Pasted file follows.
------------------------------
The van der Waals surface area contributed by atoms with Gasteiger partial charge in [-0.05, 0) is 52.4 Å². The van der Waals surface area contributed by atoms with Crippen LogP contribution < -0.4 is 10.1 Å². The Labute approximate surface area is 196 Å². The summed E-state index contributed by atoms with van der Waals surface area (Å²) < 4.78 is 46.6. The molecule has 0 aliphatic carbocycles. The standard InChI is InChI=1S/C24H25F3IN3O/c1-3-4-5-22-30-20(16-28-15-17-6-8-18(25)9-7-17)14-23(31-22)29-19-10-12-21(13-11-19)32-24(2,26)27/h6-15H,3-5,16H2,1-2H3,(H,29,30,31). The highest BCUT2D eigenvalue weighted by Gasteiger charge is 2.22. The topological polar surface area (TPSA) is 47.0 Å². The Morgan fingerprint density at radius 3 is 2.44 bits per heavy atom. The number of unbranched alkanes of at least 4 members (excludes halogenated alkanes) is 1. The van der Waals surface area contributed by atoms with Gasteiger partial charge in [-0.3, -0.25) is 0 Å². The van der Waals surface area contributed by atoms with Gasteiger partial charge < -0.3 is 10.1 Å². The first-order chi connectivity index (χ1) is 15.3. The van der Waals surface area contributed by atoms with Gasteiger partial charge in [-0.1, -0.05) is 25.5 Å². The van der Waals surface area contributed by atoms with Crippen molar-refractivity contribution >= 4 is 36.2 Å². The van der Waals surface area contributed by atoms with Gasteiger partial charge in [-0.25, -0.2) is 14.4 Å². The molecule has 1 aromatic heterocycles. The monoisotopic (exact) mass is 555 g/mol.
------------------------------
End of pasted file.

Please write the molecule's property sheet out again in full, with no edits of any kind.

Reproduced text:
The van der Waals surface area contributed by atoms with Gasteiger partial charge in [-0.05, 0) is 52.4 Å². The van der Waals surface area contributed by atoms with Crippen LogP contribution < -0.4 is 10.1 Å². The Labute approximate surface area is 196 Å². The summed E-state index contributed by atoms with van der Waals surface area (Å²) < 4.78 is 46.6. The molecule has 0 aliphatic carbocycles. The standard InChI is InChI=1S/C24H25F3IN3O/c1-3-4-5-22-30-20(16-28-15-17-6-8-18(25)9-7-17)14-23(31-22)29-19-10-12-21(13-11-19)32-24(2,26)27/h6-15H,3-5,16H2,1-2H3,(H,29,30,31). The highest BCUT2D eigenvalue weighted by Gasteiger charge is 2.22. The topological polar surface area (TPSA) is 47.0 Å². The Morgan fingerprint density at radius 3 is 2.44 bits per heavy atom. The number of unbranched alkanes of at least 4 members (excludes halogenated alkanes) is 1. The van der Waals surface area contributed by atoms with Gasteiger partial charge in [-0.3, -0.25) is 0 Å². The van der Waals surface area contributed by atoms with Gasteiger partial charge < -0.3 is 10.1 Å². The first-order chi connectivity index (χ1) is 15.3. The van der Waals surface area contributed by atoms with Gasteiger partial charge in [-0.1, -0.05) is 25.5 Å². The van der Waals surface area contributed by atoms with Crippen molar-refractivity contribution >= 4 is 36.2 Å². The van der Waals surface area contributed by atoms with Gasteiger partial charge in [-0.25, -0.2) is 14.4 Å². The molecule has 1 aromatic heterocycles. The monoisotopic (exact) mass is 555 g/mol.